It didn’t help that Seacole was maddeningly evasive in her florid memoir, which was aimed at a white Victorian readership. “It is not my intention to dwell at any length upon the recollections of my childhood,” she begins — this coyness would plunge her biographer into decades of thankless research. We would love to know, for example, when, how and where her mother gained her freedom.
Seacole is a rare surname, easier to trace. In 1836 Mary agreed to marry Edwin Horatio Hamilton Seacole, a white provision merchant living in Jamaica, not because she loved him, but because he was “not a well man” and needed nursing. Was Edwin the secret illegitimate son of Lord Nelson and Emma Hamilton, taken in by the male midwife Thomas Seacole when Emma gave birth in Southend? This is a rumour that “won’t lie down”. In her will Mary bequeathed a diamond ring “given to my husband by his Godfather Lord Nelson”. Poor ill Edwin didn’t live long after the marriage. He’s matched and dispatched in a single page of Wonderful Adventures in Many Lands.
Then, when did Colonel Bunbury come on to the scene, if he did? We don’t know. And when and how did Seacole obtain her British Crimean Medal, which was never awarded to female civilians? Was it through the back door, someone in a high place circumventing the protocols?
Seacole’s financial situation is similarly a mystery. Thanks to those officers not paying their bills, and also to the poor acumen of her business partner Thomas Day, Seacole was hauled before a bankruptcy court in London and given two guineas a week to live on. In 1857 the journalist William Howard Russell launched the Seacole Fund in a letter to The Times, praising her as a heroine fallen on hard times. There were in fact two Seacole Funds, Queen Victoria donating £50 to one of them.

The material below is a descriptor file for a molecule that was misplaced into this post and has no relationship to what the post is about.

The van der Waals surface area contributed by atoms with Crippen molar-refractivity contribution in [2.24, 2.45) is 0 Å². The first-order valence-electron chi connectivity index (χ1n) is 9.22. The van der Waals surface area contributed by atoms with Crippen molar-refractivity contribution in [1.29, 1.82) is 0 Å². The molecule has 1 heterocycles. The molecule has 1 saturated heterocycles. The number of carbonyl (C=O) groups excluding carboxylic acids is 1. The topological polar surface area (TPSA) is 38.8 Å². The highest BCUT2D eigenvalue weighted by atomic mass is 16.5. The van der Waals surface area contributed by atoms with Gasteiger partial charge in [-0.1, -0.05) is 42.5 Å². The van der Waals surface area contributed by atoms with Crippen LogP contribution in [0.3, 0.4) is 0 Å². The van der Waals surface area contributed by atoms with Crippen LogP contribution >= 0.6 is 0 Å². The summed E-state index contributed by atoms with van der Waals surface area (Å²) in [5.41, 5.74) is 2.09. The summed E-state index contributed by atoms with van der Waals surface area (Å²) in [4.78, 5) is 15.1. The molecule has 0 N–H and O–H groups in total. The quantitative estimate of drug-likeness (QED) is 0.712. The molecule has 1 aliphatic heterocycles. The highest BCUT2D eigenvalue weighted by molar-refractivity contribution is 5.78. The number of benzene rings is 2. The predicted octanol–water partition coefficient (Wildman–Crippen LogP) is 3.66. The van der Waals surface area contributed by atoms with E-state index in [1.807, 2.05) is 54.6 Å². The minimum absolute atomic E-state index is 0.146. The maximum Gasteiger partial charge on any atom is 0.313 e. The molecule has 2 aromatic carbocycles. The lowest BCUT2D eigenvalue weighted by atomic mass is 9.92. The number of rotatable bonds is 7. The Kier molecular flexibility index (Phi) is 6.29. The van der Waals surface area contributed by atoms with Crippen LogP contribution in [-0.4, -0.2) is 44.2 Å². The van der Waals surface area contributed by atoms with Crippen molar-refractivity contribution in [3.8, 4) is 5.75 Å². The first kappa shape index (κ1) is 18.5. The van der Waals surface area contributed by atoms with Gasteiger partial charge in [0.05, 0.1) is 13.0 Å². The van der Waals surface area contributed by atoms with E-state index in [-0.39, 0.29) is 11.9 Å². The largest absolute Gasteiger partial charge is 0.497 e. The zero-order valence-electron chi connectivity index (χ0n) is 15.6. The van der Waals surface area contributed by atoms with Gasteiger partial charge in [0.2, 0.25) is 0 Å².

(When Seacole applied to be a nurse in France during the Franco-Prussian War in 1870, Nightingale wrote a letter containing a put-down of her that successfully blocked her application. “A shameful or ignorant imposture was practised on the Queen who subscribed to the ‘Seacole Testimonial’.”)
When Seacole died in 1881, her estate turned out to be worth today’s equivalent of £320,000, so perhaps Nightingale was right, and Seacole had been squirrelling away money all that time while pleading poverty. This wonderfully informative book presents Seacole in all her roundness: a ministering angel who was no angel; a driven woman who basked in adulation, and was forgotten for 90 years after her death.
In Search of Mary Seacole: The Making of a Cultural Icon by Helen Rappaport, Simon & Schuster, 416pp; £20